Administration Re-designates Haiti for Temporary Protected Status

On May 22, 2021, the administration announced that due to severe instability and growing civil unrest, it has re-designated Haiti for Temporary Protected Status (TPS).   The announcement means that eligible Haitians already in the U.S. as of May 21, 2021 may apply for work permits and for permission to remain in the U.S. for the 18 month TPS period.

Haiti was originally designated for TPS in January 2010, after the nation suffered a devastating earthquake.   Haiti was redesignated for TPS on July 23, 2011, and no Haitians who arrived in the U.S. since that date have been eligible to seek TPS.   The Trump administration moved to terminate Haitian TPS, despite officials from the Departments of State and of Homeland Security affirming that conditions in the country warranted continuation of TPS.  Lawsuits challenging the termination ensued, and currently, Haitian TPS holders’ status is valid through October 4, 2021 as a result of the litigation.

This new re-designation will allow both Haitians currently holding TPS  status and those who arrived in the U.S. after the 2011 redesignation to apply for TPS, once the adminstration publishes the official announcement and the application period in the Federal Register.    This new period of Haitian TPS will last through November 22, 2022.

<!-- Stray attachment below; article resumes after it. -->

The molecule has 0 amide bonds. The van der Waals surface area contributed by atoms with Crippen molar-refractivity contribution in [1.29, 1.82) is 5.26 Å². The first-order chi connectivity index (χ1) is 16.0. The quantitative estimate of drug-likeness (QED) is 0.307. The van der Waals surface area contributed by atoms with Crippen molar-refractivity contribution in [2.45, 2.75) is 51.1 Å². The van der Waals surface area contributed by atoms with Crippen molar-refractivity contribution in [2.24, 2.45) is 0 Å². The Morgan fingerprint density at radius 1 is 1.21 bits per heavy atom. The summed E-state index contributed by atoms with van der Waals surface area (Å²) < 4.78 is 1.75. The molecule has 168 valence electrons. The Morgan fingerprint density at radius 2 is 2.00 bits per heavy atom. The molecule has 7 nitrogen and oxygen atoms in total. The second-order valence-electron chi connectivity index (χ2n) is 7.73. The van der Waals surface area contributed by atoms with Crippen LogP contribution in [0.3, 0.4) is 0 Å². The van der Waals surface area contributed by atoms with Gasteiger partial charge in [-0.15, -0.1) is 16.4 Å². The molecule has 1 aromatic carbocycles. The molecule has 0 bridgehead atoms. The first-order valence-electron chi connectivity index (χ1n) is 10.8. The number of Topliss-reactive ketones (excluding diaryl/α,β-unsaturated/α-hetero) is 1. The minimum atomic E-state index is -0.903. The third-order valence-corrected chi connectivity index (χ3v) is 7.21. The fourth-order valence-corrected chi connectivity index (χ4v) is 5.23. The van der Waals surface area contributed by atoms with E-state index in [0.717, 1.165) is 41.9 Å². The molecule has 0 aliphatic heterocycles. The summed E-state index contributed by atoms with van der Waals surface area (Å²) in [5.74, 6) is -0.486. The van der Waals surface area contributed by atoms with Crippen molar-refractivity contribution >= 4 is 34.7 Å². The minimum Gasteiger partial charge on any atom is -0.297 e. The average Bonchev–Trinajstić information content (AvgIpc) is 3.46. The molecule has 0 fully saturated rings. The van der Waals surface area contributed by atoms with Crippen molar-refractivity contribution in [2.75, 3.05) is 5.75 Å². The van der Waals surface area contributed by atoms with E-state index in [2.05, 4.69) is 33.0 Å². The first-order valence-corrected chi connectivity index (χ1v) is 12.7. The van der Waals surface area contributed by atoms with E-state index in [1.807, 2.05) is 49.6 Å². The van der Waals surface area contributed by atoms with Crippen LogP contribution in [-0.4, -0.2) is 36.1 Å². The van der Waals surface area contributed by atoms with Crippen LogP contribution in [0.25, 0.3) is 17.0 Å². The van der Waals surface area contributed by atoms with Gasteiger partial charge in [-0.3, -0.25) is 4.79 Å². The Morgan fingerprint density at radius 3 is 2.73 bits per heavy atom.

TPS is offered to citizens of countries that the U.S. deems unsafe due to natural disasters or wars and civil conflict, so that those already in the U.S. when the Administration designates their country for TPS can apply to remain and work here legally. It is typically offered in 18 month increments, and has often been extended repeatedly.

This announcement is good news for those Haitians who already had TPS but had to live with the uncertainty of the ongoing litigation, and for those who arrived after July 2018 but who remained in the U.S. because of the challenging conditions in their country that put their safety, well-being, and ability to support their families at risk.   It is also good news for U.S. employers, given the need for more workers as the nation emerges from the pandemic.